Musicians have been studying music composition for centuries, with the predominant model for learning being private lessons or the education offered at conservatories around the world. Studying and apprenticing under recognized master Composers, Conductors, and Teachers has been the accepted path to prominence as a successful Composer and Orchestra Conductor, and a conservatory degree or diploma has long been a badge of quality and proficiency.
Of course, musical styles change, and compositional techniques have evolved together with genres and tastes. Today’s professional musicians, Composers, and Conductors are not only proficient as instrumentalists and writers of music, but must crossover among a multitude of musical streams, from jazz and pop to classical, third stream, and new music. Professional Composers must also understand music production, music synthesis, and how to market themselves in the digital age.
While the conservatory has been and still is the predominant model, many colleges and universities offer degrees in composition. Some schools house their own conservatory, while others might offer a sequence of courses allowing students to earn their degree with a major concentration in composition.
All the schools included in my 10 best list have established programs with a record of producing successful alumni. In deciding where to earn your degree, begin by considering a number of schools, and then spend some time investigating each one. I recommend that you visit any school you’re seriously considering, and speak directly with the faculty and students. They can best give you a realistic perspective on what daily life is like, should you decide to attend.
Think about what is important to you in a program. Do you need access to a large orchestra to perform and record your works?
Some larger schools offer this, while a small conservatory setting might be more focused on chamber and jazz combos. If you write electro-acoustic music or like to perform in ensembles, that could be a consideration. You might want to have access to recording studios or be concerned about faculty-student ratio. You might want to be in one of the big cities, or prefer a more pastoral setting.
Many students choose a school based on the faculty teaching there, or the notable successes of the alumni. Location and cost are also a factor in choosing a school, as are music scholarships. There’s a lot to consider when choosing your school. As you do your research, take careful notes to help you compare the different programs’ plusses and minuses.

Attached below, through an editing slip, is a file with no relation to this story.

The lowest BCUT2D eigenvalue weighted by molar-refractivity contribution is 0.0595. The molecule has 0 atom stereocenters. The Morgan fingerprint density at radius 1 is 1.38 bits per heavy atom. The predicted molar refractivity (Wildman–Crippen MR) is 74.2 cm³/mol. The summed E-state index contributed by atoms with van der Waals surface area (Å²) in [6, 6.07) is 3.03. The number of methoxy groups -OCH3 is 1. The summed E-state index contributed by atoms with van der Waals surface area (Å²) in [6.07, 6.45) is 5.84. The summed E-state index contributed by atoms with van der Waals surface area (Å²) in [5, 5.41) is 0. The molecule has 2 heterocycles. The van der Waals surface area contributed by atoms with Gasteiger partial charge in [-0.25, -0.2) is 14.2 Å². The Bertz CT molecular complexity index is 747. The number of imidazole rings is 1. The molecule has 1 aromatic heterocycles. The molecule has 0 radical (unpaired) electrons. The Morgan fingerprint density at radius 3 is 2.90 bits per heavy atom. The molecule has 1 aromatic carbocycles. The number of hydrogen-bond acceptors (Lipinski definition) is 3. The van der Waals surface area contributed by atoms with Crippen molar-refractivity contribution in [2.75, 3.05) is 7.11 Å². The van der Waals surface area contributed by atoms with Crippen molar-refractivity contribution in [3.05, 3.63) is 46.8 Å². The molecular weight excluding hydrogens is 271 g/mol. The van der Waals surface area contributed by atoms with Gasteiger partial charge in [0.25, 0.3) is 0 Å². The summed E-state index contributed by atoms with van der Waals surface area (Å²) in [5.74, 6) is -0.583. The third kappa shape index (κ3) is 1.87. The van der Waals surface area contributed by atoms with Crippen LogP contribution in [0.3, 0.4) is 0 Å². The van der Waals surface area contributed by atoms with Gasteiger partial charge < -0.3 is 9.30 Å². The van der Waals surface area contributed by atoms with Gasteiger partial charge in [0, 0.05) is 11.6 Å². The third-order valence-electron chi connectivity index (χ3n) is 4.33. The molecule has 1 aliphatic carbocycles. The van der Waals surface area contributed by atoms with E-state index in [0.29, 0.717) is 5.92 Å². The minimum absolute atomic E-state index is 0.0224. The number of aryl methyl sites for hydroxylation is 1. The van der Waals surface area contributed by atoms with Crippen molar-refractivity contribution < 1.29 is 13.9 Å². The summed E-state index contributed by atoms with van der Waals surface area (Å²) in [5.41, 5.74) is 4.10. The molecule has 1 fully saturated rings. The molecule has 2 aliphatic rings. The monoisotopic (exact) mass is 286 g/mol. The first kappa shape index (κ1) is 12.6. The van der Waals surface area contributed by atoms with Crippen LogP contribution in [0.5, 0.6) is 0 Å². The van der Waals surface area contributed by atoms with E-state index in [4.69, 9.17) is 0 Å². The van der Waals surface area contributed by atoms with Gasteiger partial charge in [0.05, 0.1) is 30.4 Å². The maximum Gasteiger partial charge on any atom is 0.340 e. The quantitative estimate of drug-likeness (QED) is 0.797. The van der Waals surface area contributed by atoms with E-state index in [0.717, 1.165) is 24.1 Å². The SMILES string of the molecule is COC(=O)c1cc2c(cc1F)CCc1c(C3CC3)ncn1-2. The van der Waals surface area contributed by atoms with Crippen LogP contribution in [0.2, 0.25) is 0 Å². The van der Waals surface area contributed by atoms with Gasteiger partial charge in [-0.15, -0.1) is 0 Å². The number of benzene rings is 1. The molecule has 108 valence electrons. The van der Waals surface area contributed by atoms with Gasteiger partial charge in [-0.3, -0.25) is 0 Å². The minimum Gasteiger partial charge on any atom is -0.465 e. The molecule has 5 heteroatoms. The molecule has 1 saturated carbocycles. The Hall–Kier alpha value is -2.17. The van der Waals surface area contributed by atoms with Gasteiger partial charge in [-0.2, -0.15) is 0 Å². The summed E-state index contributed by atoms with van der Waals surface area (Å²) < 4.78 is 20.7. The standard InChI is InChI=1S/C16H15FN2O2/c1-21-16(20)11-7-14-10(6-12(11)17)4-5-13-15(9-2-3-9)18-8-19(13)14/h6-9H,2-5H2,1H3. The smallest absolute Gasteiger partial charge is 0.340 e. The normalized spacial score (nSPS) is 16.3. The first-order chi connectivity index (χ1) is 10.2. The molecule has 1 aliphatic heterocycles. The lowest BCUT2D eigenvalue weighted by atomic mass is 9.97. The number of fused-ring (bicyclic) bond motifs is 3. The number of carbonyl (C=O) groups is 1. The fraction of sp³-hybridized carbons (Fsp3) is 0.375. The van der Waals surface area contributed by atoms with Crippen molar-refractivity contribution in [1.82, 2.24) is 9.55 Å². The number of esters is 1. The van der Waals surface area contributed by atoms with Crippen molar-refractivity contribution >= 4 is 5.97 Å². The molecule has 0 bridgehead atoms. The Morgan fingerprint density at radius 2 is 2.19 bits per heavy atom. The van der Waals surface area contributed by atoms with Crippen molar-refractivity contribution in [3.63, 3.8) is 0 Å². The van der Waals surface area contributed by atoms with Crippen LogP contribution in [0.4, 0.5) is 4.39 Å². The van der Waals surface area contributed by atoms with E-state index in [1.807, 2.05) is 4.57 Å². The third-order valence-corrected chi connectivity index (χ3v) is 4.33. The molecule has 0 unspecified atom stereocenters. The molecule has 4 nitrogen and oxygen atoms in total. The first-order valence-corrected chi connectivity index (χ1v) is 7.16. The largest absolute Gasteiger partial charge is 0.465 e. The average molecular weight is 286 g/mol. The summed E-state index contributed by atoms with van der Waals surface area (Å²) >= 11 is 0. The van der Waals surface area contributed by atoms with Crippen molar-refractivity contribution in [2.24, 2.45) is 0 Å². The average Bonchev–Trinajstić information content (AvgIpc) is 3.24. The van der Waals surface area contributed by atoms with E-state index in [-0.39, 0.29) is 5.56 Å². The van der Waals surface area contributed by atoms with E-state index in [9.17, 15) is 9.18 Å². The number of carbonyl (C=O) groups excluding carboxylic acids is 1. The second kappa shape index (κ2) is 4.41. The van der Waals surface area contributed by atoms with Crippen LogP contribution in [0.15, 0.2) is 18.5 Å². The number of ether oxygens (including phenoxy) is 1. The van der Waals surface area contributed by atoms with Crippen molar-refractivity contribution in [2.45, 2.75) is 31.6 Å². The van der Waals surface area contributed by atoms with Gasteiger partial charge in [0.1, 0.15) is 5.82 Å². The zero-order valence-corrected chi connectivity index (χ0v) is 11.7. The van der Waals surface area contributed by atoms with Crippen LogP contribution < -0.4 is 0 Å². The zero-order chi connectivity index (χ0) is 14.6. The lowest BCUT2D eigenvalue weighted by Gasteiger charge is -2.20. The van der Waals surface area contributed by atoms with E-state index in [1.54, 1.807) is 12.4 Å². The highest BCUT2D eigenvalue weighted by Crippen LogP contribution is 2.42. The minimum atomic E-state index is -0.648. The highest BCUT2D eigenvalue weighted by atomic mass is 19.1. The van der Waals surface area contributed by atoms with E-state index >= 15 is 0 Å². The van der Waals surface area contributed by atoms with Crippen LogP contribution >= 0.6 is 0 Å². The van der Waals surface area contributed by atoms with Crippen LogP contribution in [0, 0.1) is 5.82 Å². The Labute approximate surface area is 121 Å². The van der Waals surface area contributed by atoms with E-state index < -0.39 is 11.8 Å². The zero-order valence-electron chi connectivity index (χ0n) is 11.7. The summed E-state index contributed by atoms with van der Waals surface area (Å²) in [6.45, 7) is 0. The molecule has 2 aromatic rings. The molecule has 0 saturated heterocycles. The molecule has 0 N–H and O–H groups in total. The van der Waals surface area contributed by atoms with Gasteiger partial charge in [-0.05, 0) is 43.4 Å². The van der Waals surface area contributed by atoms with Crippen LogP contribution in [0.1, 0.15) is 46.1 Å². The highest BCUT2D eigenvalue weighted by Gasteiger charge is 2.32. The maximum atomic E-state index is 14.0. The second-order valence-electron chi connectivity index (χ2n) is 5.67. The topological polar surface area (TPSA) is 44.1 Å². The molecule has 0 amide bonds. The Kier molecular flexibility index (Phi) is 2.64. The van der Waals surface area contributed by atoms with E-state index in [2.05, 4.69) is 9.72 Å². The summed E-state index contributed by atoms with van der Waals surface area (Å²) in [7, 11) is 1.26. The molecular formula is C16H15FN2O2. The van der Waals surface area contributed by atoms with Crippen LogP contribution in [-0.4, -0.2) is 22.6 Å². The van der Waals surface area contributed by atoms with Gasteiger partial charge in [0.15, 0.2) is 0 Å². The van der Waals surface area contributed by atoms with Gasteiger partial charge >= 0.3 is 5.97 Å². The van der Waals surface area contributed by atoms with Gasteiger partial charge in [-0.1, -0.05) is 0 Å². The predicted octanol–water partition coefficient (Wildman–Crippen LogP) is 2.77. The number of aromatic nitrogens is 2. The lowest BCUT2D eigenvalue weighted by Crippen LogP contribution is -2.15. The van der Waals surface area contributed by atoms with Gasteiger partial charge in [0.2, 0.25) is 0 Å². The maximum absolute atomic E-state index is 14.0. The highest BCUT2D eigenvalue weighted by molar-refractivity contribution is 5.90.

Ultimately, choosing the right program for you shouldn’t depend on any single top 10 list. There are many good programs at state schools and community colleges. The important thing is the training you receive should prepare you to work in the field. Most schools have summer programs designed for younger musicians, and that’s also a great way to meet the faculty, learn about how they teach composition, and find out what it’s like to study there.
While you are at it, network with the people you meet. They will likely be your future collaborators. Keep track of who you speak with at each school, in case questions come up later on and you want to circle back to them. Listen to the opinions of Teachers and other professionals, but in the end, you should make the decision based on what feels right for you.
How do you study Music Composition?
Like Performance, Composition is a practice, and requires daily practice to improve. It’s important to focus your time on it every day, with listening, analyzing, reading, and writing. That’s one reason people choose to go to school, as it provides a structured environment for daily instruction and practice. It’s also very important to learn to play at least one musical instrument very well.
Listening to music is an important part of studying and learning, and focused analytical listening is a skill which can be continuously improved. In music school, core studies such as Music Theory (Harmony), Ear-Training (Solfege), Arranging, Counterpoint, Conducting, along with more advanced studies in Orchestration, Scoring, and learning to use Music Software and a Digital Audio Workstation (DAW) are all part of the curriculum.
After completing the core studies and some advanced work, students take Directed Study classes (similar to a private lesson) with Faculty Composers, as they assemble a working portfolio to get jobs after graduation. Students also benefit from visiting composers, workshops and residencies, and career events held on campus.
Is Composing a good career?
For the right musician who can write quickly and has prepared themselves for various related roles in music, Composing can be a fantastic career. Trained Composers and Musicians do work that combines other aspects of music with Composing. Job titles include: Performer, Music Copyist, Conductor, Orchestrator, Music Prep Assistant, Instructor/Professor/Music Teacher, Music Director, Film Music Composer, Video Game Music Composer, plus work in TV/Radio, Theater, Advertising, Software, Publishing, and as a Music Critic, a Journalist, or in Arts and Non-Profit Administration.
All these roles combine creativity with some other aspect of music and composing, and some of them can be lucrative. Of course, Composers also seek out commissions for orchestras, ballets, films, the theater, and chamber groups. They also work in the Commercial Music field. As with most other things, success as a Composer depends on moxie and hustle, but it’s possible to earn a good living as a Composer, as there’s always a demand for new music.